The early decision admissions policy used at Ivy League and private universities is under heavy scrutiny after the recent publication of a comprehensive study by three Harvard University professors.
The professors concluded that the policy, created to benefit high school seniors certain of their first choice school, is detrimental to those students and the admissions process in general. Under the early decision policy, high school seniors are notified of their acceptance status sooner than other students but are required to attend the institution.
“It”s sort of like a marriage proposal,” said John Boshoven, a counselor at Community High School in Ann Arbor. Boshoven added that he usually discourages his students from applying for early decision.
“For the regular middle class kid, the financial risk of the early decision is too high,” he said.
The majority of public institutions, including the University of Michigan, do not use the process, said Ted Spencer, the University”s director of undergraduate admissions.
Instead, the University uses a rolling admissions process, meaning that students who apply earlier receive their responses earlier, but do not have to make a commitment to attend. In a rolling admissions process, universities try to get back to applicants six to eight weeks after the application was received. Private institutions accept early decision and early action students all at once.
Many critics of the early decision process believe institutions using it are doing so for their own benefit not that of students.
“The whole process of early decision has started to take on a life of its own in the smaller schools who are competing against each other,” Spencer said. “They are trying to identify and compete for that blue chip academic student, that kid with the four-point, the 1600. Other schools won”t be able to compete for those students.”
Spencer added that some schools have problems getting enough students to commit using a regular admissions policy. Students that apply to multiple universities cannot be counted on, and early decision prohibits students from applying to more than one institution.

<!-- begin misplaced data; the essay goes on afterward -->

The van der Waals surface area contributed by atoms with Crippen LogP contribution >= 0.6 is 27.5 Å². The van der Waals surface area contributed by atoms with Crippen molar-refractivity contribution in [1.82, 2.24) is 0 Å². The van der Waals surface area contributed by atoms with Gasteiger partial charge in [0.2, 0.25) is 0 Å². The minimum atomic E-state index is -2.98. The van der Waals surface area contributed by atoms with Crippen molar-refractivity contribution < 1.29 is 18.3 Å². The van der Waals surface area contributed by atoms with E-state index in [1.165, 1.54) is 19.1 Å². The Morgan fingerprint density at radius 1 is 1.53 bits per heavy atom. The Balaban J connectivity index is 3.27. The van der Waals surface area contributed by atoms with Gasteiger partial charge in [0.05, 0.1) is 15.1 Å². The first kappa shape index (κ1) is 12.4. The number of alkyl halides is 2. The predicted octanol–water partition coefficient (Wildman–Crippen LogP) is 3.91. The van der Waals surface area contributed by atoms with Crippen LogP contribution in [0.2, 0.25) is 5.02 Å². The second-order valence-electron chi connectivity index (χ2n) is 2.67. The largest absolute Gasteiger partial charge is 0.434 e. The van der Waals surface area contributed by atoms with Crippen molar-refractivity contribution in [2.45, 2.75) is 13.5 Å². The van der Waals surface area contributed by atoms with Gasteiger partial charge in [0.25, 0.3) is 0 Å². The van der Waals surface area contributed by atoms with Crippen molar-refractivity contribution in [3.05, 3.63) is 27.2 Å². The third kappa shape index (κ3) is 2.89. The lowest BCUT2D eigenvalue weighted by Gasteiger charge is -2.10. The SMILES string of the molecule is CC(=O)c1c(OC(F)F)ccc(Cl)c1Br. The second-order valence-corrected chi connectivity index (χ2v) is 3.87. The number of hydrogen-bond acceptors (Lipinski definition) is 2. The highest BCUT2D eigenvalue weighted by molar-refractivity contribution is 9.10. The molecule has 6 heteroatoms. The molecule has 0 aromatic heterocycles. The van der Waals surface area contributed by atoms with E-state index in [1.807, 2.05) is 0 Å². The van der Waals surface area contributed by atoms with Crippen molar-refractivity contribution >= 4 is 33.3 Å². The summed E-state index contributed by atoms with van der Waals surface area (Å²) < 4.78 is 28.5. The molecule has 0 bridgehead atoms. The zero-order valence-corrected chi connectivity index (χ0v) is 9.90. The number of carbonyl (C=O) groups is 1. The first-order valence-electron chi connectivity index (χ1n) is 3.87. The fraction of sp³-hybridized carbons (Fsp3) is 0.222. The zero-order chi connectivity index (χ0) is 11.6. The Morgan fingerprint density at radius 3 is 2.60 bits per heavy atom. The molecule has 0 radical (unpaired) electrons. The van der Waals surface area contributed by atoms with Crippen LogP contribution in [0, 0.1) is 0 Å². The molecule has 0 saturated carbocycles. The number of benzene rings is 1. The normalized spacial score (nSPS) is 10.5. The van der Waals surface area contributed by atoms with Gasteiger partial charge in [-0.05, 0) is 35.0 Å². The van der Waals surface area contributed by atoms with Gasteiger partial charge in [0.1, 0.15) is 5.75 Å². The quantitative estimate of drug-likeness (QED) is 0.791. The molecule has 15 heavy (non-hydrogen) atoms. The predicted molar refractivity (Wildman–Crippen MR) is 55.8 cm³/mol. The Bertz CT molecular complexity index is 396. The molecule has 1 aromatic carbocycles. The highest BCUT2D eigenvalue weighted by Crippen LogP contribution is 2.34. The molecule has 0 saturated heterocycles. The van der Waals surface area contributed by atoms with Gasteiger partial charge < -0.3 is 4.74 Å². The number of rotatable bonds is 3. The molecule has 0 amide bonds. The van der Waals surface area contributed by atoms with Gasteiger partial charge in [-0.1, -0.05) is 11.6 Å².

“It helps guarantee that some students will arrive in the fall because of the binding nature of the early decision process,” he said.
Beside the reduced uncertainty over how many students will commit, the Harvard study also concluded that early decision admissions gives institutions “a convincing sign of enthusiasm.”
Dick Tobin, the director of college counseling at Greenhills, a private school for 6th to 12th graders in Ann Arbor, said early decision admissions can do exactly what the policy was designed to do by allowing a student relax and focus on other things if they are admitted or the exact opposite.
“In general, it can be stressful for a lot of kids, it probably would be more stressful for our kids if more of them were applying using” early decision policies, he said. “If you”re rejected or if you deferred, then all the question marks are still there.”
In the study, Harvard Profs. Christopher Avery, Andrew Fairbanks and Richard Zeckhauser found “a greater proportion of applicants is applying and getting accepted earlier (and) colleges set lower standards for early than regular applicants.”
Use of early decision admissions also helps raise a school”s U.S. News and World Report ranking, according to the study. Early decision policies can raise selectivity and yield ratings, two of the factors U.S. News uses in its ratings.
The study states that “one obvious way for a college to improve its performance in terms of selectivity and yield is to accept more early applicants. By increasing the number of early admits, a college can reduce the total number of applicants it must accept to fill the incoming class.”
The high number of accepted early decision applicants means that fewer spaces are left open for students applying before the regular application deadline. Those students usually come from less privileged and public schools versus expensive, private high schools.
Tobin said about one forth of Greenhills students apply using early decision or early action admissions, although he said he does not recommend that most students do so. Boshoven said only 10 percent of Community High School seniors apply using early decision.
“I”m like a lot of counselors. I worry about early decision I worry about it rushing students into making premature decisions without having the chance for them to figure out what they really want.” Tobin said. Early decision “tends to sort of highlight college admissions as a strategy. It undermines the importance of thinking carefully about what place you want to be at where you want to get to and if it makes sense to you personally.”
Although the majority of the highest-ranked colleges use early decision admissions, including Harvard, Yale, the University of Pennsylvania and the University of Virginia, Spencer said the policy is not needed nor wanted at the University.
“The larger schools in Michigan have felt, rightly so, that students need as much time as we can grant them to make their decisions,” he said. “It is not one that is binding, and so a student can look at other schools and other universities so they can make sure that the University of Michigan is the best fit.”